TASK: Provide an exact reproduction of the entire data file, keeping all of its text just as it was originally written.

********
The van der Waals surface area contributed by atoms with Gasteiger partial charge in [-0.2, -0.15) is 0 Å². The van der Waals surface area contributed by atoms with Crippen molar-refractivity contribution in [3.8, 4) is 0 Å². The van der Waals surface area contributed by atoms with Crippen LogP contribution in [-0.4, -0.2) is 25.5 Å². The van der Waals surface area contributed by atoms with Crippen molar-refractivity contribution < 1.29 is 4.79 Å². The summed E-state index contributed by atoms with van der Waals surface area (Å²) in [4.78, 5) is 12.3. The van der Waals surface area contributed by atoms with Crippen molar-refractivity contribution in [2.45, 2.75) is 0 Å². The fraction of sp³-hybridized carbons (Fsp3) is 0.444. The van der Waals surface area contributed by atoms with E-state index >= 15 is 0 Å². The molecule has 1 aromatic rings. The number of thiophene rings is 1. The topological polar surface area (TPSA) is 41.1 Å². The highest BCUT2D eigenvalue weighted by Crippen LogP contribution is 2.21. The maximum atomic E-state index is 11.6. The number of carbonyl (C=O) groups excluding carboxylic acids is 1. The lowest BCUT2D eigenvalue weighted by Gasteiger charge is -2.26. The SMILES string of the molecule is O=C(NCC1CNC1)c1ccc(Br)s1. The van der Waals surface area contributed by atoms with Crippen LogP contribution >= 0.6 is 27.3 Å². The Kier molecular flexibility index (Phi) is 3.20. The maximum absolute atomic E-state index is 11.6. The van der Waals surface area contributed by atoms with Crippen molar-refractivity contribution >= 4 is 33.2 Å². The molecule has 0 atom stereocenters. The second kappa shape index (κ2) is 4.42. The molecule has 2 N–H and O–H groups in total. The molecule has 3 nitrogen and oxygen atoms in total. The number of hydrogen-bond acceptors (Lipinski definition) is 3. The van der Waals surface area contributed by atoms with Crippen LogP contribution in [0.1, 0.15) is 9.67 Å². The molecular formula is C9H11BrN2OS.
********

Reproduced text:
The van der Waals surface area contributed by atoms with Gasteiger partial charge in [-0.2, -0.15) is 0 Å². The van der Waals surface area contributed by atoms with Crippen molar-refractivity contribution in [3.8, 4) is 0 Å². The van der Waals surface area contributed by atoms with Crippen LogP contribution in [-0.4, -0.2) is 25.5 Å². The van der Waals surface area contributed by atoms with Crippen molar-refractivity contribution < 1.29 is 4.79 Å². The summed E-state index contributed by atoms with van der Waals surface area (Å²) in [4.78, 5) is 12.3. The van der Waals surface area contributed by atoms with Crippen molar-refractivity contribution in [2.45, 2.75) is 0 Å². The fraction of sp³-hybridized carbons (Fsp3) is 0.444. The van der Waals surface area contributed by atoms with E-state index >= 15 is 0 Å². The molecule has 1 aromatic rings. The number of thiophene rings is 1. The topological polar surface area (TPSA) is 41.1 Å². The highest BCUT2D eigenvalue weighted by Crippen LogP contribution is 2.21. The maximum atomic E-state index is 11.6. The number of carbonyl (C=O) groups excluding carboxylic acids is 1. The lowest BCUT2D eigenvalue weighted by Gasteiger charge is -2.26. The SMILES string of the molecule is O=C(NCC1CNC1)c1ccc(Br)s1. The van der Waals surface area contributed by atoms with Crippen LogP contribution >= 0.6 is 27.3 Å². The Kier molecular flexibility index (Phi) is 3.20. The maximum absolute atomic E-state index is 11.6. The van der Waals surface area contributed by atoms with Crippen molar-refractivity contribution >= 4 is 33.2 Å². The molecule has 0 atom stereocenters. The second kappa shape index (κ2) is 4.42. The molecule has 2 N–H and O–H groups in total. The molecule has 3 nitrogen and oxygen atoms in total. The number of hydrogen-bond acceptors (Lipinski definition) is 3. The van der Waals surface area contributed by atoms with Crippen LogP contribution in [0.1, 0.15) is 9.67 Å². The molecular formula is C9H11BrN2OS.